Thu, December 01, 2011
Lifestyle > Society > 2011 World AIDS Day

Feature: Living with AIDS

2011-11-30 11:25:04 GMT2011-11-30 19:25:04(Beijing Time)  Xinhua English

KUNMING, Nov. 30 (Xinhua) -- Wearing high heels and black leggings, 39-year-old Zhang Lin looks just as composed and classy as any other working woman in the city of Ruili in southwest China's Yunnan province.

But just seven years ago, Zhang was wracked by depression and anger, unable even to leave her own home.

"For months, I couldn't get out of bed. I felt that my world had collapsed and that there was nothing to live for. I wanted to die," she said.

Zhang's husband died from AIDS in 2004, leaving her with an HIV infection and a 4-year-old son to care for on her own. Zhang's emotions ran from anger to denial in the first few months after she found out she had the disease.

"My late husband became very sick in September 2003 and was diagnosed with HIV/AIDS. I was tested HIV-positive at the same time," she said.

"I couldn't believe that I was ill. I didn't do anything wrong," she said.

When her husband died in 2004, the reality of her condition began to kick in and Zhang began to receive anti-retroviral therapy (ART) in September that year, becoming the second HIV carrier in Ruili to receive the treatment.

After receiving the ART treatment and attending lectures on HIV/AIDS sponsored by AIDS Care China (ACC), a non-governmental organization aimed at supporting people with HIV/AIDS, Zhang gradually came to peace with the disease and began to face it positively.

She set up the Ruili Red Ribbon Home in May 2006 with the support of the ACC, the Ruili AIDS prevention and control bureau and the municipal center for disease control and prevention.

"Our NGO provides consultations and psychological support to people with HIV/AIDS, distributes medicine, visits patients in hospital and organizes group activities to help AIDS patients and HIV carriers bond with each other," said Zhang.

The Ruili Red Ribbon Home is currently helping 723 people living with HIV/AIDS and has helped over 900 people in total since its inception, Zhang said.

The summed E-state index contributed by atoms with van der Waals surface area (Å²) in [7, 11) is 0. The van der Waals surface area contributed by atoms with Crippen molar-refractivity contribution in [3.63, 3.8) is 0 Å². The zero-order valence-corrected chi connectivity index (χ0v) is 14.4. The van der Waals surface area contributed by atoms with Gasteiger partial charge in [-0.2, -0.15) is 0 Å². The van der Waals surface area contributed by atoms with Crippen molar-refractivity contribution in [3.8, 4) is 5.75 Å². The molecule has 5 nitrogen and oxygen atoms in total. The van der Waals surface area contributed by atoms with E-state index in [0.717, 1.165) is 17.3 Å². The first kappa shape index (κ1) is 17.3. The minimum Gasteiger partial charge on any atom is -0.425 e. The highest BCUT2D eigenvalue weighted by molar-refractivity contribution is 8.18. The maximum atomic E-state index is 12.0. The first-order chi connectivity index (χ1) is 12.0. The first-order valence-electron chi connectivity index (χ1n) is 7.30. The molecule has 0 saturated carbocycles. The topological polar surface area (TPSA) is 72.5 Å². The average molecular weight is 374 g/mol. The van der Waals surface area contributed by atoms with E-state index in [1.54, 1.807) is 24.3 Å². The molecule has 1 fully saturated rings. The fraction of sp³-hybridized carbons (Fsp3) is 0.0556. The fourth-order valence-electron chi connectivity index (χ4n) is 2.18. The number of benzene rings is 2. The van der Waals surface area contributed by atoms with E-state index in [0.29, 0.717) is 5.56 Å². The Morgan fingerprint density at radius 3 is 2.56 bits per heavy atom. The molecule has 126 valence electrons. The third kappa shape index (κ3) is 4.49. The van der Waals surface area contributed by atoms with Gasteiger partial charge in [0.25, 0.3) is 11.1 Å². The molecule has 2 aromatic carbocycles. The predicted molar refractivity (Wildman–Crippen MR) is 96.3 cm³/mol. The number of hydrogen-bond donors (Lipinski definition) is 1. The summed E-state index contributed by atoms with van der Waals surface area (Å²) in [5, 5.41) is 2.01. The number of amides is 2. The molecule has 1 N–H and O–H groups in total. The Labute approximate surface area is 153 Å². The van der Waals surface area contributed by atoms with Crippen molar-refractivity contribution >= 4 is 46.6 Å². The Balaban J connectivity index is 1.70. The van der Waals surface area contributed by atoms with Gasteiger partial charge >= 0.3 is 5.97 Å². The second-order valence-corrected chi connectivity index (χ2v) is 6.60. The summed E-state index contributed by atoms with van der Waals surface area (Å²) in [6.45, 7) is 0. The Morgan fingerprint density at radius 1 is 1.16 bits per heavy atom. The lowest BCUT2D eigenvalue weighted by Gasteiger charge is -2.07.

According to figures from the Ministry of Health, China registered 429,000 AIDS patients and HIV carriers as of the end of September, up by nearly 60,000 over the past 11 months.

In Ruili's Dai-Jingpo autonomous prefecture of Dehong, over 60,000 people were tested from January to October and 380 of them were found to be HIV-positive, said Zhang Miaoyun, head of the municipal AIDS prevention and control bureau.

"In 2010, we tested 31,000 people and found 390 new infections, while in 2009, 438 new cases were found among the 30,000 people taking the test," the official said, indicating that the number of new infections has been dropping.


"Most infected people want to shut other people out, so I've been sharing my own story with them, hoping they can identify with me and stop feeling like they've been shunned," Zhang said.

Zhang regained her own confidence and found a new purpose in life and love after starting her work at the NGO.

"I get a sense of fulfillment and self-worth doing what I do. I even met my new husband, another HIV carrier. We got married in early 2010," she said.

Zhang now resides with her new husband and her 11-year-old son in Ruili, living just next door to her parents-in-law from her first marriage.

"The parents of my late husband have been very supportive in my treatment, my work at the Red Ribbon and now my new marriage," Zhang said. "I am really grateful to have such a supportive family."

It took a long time for Zhang to come to terms with her illness and regain her desire to live, especially in a place where discrimination against HIV/AIDS is rampant.

In the border province of Yunnan, social stigma against HIV/AIDS is still widespread, as most of the previous sufferers of the disease were drug addicts and prostitutes.

"It was scary to be out there, organizing activities for the affected population and risk being exposed, but I overcame my fear," Zhang said.

Zhang's neighbors, with the exception of her parents-in-law, still don't know she is a carrier.

"It's not like knowing my status would help my neighbors in any way, so why burden them?" Zhang said.


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